Writer And Actress Lena Dunham Has Become A Target Of Some High-profile New York Jews Following The Publication Of A Questionable Article About Cultural Stereotypes In The New Yorker.
In the piece, titled Dog Or Jewish Boyfriend? A Quiz, the Girls creator, whose mother is Jewish, asks readers to decide whether the statements she makes in the article apply to her Jewish boyfriend, Jack Antonoff, or their pet dog.
She then lists things like, "He doesn't tip", and "I feel that he is judgmental about the food I serve him", adding, "This is because he comes from a culture in which mothers focus every ounce of their attention on their offspring and don't acknowledge their own need for independence as women. They are sucked dry by their children, who ultimately leave them as soon as they find suitable mates."
The piece has upset many prominent Jews, including Jordana Horn, who has responded to Dunham's article on website Kveller, stating, "I suppose Lena Dunham feels that she has some sort of humor EZ Pass, and The New Yorker has indulged her in that thinking... because apparently Jews are a group you can make fun of and it is deemed kinda intellectual and funny to do so."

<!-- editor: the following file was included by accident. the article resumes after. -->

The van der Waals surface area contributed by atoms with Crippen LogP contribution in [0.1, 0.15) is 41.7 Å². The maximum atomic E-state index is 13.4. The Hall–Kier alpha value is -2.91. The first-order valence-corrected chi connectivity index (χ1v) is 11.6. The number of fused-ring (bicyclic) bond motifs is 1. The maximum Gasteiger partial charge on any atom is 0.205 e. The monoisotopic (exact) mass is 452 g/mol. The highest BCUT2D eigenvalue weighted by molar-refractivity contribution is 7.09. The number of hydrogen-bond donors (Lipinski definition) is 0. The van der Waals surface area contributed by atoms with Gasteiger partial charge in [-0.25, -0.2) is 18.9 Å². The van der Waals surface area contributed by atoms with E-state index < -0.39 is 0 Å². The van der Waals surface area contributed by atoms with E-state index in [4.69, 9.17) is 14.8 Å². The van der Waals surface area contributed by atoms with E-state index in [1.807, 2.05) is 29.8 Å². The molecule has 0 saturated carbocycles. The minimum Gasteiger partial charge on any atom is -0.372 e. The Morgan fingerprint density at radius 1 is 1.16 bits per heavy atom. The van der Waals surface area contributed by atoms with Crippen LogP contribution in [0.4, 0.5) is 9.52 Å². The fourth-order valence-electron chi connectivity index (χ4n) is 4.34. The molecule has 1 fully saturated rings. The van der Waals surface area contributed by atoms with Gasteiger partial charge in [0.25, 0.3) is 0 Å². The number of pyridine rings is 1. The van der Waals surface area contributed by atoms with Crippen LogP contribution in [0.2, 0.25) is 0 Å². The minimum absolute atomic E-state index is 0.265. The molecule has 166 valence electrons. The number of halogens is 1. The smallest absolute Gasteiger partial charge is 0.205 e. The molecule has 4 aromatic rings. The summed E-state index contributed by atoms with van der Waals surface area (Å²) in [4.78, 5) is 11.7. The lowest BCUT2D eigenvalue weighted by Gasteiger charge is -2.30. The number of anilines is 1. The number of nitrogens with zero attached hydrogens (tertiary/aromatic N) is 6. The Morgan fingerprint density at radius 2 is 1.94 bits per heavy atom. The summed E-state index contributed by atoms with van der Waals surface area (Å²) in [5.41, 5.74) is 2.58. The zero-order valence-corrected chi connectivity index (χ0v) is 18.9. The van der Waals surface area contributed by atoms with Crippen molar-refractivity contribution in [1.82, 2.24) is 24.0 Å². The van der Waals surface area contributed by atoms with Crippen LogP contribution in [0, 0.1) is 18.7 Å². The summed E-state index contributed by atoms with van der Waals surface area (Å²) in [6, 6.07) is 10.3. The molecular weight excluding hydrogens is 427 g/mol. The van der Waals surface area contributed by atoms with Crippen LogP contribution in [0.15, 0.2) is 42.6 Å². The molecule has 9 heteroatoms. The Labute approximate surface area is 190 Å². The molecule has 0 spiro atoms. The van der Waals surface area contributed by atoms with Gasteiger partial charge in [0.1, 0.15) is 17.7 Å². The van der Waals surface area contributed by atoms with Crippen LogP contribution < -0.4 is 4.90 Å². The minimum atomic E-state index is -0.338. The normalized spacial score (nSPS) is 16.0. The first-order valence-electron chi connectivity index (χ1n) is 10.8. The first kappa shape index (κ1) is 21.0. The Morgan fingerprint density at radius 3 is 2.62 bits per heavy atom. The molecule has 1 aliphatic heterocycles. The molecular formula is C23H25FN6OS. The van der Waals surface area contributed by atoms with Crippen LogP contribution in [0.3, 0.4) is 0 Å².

She adds, "If you take issue with what I'm saying, then do me a favour and imagine this same essay entitled, 'Dog or Black Boyfriend? A Quiz.' Much easier to imagine that essay running in a Ku Klux Klan newsletter than The New Yorker, am I right? But somehow, a piece like this running in The New Yorker in 2015 is supposed to be OK with us."
Meanwhile, one Twitter user, writes, "@NewYorker Wow. Do you post every piece of anti-Semitic drivel that gets submitted, or only if its written by @lenadunham?"
The piece has also been attacked by Anti-Defamation League officials - National Chairman Abraham H. Foxman was not happy with the stereotypes in Dunham's piece and stated the dog comparison evoked memories of "the 'No Jews or Dogs Allowed' signs from our own early history in this country."
The New Yorker's editor David Remnick has defended his guest writer, stating, "The Jewish-comic tradition is rich with the mockery of, and playing with, stereotypes. Has Mr. Foxman never heard Lenny Bruce or Larry David or Sarah Silverman...? Lena Dunham is a comic voice working in that vein."